India in England 2014 August 4, 2014

India's return to nets hints at changes

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India's first day on a cricket field since the loss at the Ageas Bowl, and what would have been a demoralising verdict for them in the James Anderson hearing, began with a longish huddle at Old Trafford on Monday afternoon. Arms around each other, regrouping after having taken a beating on the field, in the court, and - they certainly believe - in a corridor at Trent Bridge. At one point, fielding coach Trevor Penney could be seen speaking animatedly in the huddle. Others spoke too. Wonder if someone said, "Boys, how the hell do we take 20 wickets here?"

While what happened between Ravindra Jadeja and Anderson remains an issue, India will know you win Test matches by taking 20 wickets or playing teams led by Garry Sobers or Michael Clarke. India have done so only four times in their last 15 away Tests. On three of those four occasions, those 20 wickets have cost India more than their batsmen were able to score. The other successful instance was on this tour, at Lord's, but the two architects of that win - Ishant Sharma and Bhuvneshwar Kumar - were out of action on the first day of India's pre-Test training.

During their customary pre-nets footballs game, both Ishant and Bhuvneshwar took up goalkeeping duties. Ishant has been ruled out of fourth Test, MS Dhoni has already said, but Bhuvneshwar, who had a swelling on his ankle, remains a matter of interest. When the nets began, Ishant took up umpiring duties, ironically because he is guilty of bowling more no-balls than most in the world today. Bhuvneshwar bowled a few deliveries gingerly, off a short run, and pulled out in five minutes or so.

Seen from outside, the signs cannot be good: the Test begins on Thursday. However, seeing how India called up replacement for Wriddhiman Saha but not an extra fast bowler - Umesh Yadav is available, for example - the educated guess would be that they are confident of his being fit in time for Old Trafford. That Ishant is still with the team, and that a replacement has not been called for, would mean they are hopeful of his return in time for the Oval Test. The team, however, will not say what the injuries are.

Even if Bhuvneshwar is fit for Old Trafford, India will need a much-improved performance from Mohammed Shami, who has taken five wickets at 73.20 apiece. His economy rate of 3.81, too, has been the worst among specialist bowlers. No specialist bowler's wickets or overs have cost more per unit in this series. However, Shami looked really good at the nets on Monday, bowling at a good pace, repeatedly beating specialist batsmen. M Vijay was hit high on the thigh pads often, Cheteshwar Pujara had his poles uprooted, and Shikhar Dhawan was squared up and beaten around off.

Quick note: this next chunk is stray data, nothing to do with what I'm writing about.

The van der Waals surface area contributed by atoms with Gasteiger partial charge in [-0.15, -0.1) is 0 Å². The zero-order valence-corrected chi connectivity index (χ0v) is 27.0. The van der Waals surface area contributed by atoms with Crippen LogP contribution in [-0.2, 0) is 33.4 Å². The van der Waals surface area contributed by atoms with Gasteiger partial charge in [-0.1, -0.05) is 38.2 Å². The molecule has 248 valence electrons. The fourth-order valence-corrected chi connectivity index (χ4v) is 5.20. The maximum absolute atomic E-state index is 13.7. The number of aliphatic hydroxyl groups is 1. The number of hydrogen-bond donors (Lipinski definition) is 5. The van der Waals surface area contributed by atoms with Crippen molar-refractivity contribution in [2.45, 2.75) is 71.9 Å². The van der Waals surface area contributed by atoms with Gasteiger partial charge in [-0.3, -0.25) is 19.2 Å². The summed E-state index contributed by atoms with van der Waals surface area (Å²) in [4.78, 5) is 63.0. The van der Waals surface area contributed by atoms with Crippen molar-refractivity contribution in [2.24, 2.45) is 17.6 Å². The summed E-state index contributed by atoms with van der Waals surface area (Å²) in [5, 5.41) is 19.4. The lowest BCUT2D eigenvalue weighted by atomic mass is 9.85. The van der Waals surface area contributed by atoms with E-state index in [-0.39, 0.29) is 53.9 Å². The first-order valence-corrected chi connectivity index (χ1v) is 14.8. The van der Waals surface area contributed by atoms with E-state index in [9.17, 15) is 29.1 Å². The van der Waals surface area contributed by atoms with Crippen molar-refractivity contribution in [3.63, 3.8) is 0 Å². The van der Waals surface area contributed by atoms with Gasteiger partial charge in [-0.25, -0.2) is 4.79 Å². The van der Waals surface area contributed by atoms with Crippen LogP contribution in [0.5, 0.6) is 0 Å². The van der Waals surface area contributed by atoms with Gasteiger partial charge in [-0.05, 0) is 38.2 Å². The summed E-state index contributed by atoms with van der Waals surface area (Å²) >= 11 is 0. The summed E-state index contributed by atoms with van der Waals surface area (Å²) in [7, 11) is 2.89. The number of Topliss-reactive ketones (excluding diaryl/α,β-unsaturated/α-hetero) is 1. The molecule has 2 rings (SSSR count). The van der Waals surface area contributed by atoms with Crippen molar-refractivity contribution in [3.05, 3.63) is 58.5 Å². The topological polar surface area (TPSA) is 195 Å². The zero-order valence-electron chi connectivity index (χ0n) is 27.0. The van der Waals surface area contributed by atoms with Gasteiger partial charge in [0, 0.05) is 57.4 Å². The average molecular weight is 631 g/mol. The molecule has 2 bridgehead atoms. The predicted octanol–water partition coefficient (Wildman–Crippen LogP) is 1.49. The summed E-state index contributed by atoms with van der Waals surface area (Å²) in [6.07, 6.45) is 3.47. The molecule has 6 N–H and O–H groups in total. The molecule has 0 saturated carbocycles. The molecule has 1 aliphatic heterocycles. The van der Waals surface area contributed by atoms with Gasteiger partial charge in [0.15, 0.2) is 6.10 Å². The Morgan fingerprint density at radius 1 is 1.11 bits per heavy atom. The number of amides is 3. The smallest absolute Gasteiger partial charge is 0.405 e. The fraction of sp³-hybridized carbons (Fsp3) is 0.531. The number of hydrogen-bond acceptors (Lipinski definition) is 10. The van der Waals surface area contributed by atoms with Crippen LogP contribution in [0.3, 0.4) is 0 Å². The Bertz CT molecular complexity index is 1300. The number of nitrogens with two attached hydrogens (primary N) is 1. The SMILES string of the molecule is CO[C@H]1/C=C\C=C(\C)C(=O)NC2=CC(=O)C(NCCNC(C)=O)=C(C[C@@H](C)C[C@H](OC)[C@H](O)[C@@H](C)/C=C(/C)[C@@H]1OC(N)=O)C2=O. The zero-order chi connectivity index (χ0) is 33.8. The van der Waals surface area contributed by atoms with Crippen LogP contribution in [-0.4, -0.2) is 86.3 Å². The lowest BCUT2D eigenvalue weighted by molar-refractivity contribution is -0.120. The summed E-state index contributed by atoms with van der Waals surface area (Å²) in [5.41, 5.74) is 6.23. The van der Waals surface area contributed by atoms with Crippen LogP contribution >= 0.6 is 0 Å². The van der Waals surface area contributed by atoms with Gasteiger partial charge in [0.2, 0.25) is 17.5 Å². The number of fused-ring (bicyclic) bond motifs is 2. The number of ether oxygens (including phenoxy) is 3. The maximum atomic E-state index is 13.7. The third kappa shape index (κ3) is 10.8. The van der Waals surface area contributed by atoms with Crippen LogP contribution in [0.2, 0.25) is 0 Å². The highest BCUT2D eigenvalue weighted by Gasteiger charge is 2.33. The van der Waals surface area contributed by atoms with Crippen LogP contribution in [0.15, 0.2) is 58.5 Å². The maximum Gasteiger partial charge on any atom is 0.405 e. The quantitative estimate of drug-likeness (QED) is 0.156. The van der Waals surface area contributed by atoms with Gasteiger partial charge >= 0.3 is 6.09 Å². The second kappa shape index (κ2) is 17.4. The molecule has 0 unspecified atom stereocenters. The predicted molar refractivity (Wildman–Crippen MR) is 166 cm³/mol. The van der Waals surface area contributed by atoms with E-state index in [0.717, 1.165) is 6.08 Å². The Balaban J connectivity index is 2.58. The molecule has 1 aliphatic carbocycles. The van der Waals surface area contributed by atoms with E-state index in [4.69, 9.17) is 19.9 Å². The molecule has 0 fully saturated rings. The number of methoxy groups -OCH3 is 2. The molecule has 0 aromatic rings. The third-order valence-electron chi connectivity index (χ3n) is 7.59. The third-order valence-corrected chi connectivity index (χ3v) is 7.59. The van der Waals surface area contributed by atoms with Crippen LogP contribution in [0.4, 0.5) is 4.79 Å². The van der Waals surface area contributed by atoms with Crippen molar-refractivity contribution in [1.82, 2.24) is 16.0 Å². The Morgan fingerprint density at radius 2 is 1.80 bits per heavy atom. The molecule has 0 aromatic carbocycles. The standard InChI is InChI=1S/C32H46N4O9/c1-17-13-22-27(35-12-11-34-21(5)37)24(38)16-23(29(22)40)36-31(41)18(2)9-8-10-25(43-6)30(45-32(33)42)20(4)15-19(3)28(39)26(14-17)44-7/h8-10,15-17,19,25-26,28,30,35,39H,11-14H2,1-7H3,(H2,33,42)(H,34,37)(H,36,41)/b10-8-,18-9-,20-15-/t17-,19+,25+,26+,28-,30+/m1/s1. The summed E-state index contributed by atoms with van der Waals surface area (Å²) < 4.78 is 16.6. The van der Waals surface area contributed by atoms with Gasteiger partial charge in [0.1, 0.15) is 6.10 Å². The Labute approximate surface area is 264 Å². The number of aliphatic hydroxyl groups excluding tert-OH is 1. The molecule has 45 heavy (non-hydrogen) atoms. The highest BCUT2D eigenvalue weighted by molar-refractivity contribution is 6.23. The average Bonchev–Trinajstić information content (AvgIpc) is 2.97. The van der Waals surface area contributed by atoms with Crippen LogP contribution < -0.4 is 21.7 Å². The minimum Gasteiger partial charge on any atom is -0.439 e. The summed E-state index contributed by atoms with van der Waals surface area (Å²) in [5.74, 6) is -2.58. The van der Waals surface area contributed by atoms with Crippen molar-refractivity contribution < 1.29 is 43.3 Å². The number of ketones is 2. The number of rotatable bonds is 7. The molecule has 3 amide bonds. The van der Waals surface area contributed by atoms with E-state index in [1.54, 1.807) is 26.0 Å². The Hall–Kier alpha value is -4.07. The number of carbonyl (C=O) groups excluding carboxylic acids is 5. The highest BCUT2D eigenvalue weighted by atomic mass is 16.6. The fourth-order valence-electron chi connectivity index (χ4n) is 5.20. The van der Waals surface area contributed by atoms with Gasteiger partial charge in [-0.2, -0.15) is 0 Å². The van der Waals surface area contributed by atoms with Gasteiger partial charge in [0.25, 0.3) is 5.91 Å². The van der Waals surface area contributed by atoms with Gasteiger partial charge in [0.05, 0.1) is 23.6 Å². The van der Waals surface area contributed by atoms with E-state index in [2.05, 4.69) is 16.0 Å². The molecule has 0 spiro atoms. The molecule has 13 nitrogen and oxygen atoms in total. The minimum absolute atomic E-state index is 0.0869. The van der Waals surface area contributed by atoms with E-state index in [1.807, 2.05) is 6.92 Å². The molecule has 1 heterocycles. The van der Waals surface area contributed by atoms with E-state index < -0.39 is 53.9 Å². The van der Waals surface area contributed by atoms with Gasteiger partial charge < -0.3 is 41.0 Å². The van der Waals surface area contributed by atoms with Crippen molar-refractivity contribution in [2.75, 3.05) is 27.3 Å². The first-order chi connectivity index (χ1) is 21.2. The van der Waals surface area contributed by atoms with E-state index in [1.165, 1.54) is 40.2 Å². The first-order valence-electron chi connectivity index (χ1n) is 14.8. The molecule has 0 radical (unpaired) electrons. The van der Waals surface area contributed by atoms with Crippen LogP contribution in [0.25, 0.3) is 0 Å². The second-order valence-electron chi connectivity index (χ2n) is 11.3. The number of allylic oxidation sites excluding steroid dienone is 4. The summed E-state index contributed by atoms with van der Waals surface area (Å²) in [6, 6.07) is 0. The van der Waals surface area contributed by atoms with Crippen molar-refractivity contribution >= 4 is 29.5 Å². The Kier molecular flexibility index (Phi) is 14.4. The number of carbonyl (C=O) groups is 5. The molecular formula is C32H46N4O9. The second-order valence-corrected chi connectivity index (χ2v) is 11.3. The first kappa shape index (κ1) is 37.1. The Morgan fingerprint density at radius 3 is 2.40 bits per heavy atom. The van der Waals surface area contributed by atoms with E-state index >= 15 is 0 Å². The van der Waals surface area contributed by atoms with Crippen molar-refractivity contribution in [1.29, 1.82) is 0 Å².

That might not be the only cause for concern for Dhawan, though. For the first time since India reached Nottingham, Gautam Gambhir had a hit pretty early on in the nets. It was a clear sign that Dhawan - after six failures - cannot take his place for granted. India have left open that option of bringing Gambhir in. Gambhir last played a Test for India in early 2012, in Nagpur against England.

Gambhir is not the only option India seem to have left open. R Ashwin, who in the eyes of the experts and public has become a better spinner with every passing day out of the Test team, was more active in the nets than usual. He had a decent bowl at the start, and also got a longish hit with the bat. If he does come in, as almost everyone has demanded by now, he will do so in place of either Jadeja, who looked ineffective at the Ageas Bowl, or Rohit Sharma. Ashwin's last Test was Johannesburg, where he bowled 42 wicketless overs, 36 of those in the second innings.

India have options, and they could prove you wrong, but in the absence of Ishant, this side does not look like one that will take 20 wickets for fewer runs than what their batsmen score. That is one reason that could make India think of stacking their batting up, and retain Rohit. Unless Dhoni looks to bowl that extra bowler for more than 10-12 overs, he will be better off with that specialist batsman at No. 6.

For the first time in the series, you could not tell from India's nets what combination and players they are looking to play. Gambhir and Dhawan netted next to each other. Ashwin and Jadeja bowled with each other. Rohit and Ashwin batted one after the other. Bhuvneshwar did not bowl. Varun Aaron and Pankaj Singh could not be ruled out. You could tell India were not in a desirable situation when it comes to picking the XI, but at least they were back on the field, and laughing and joking at the end of the session.

Sidharth Monga is an assistant editor at ESPNcricinfo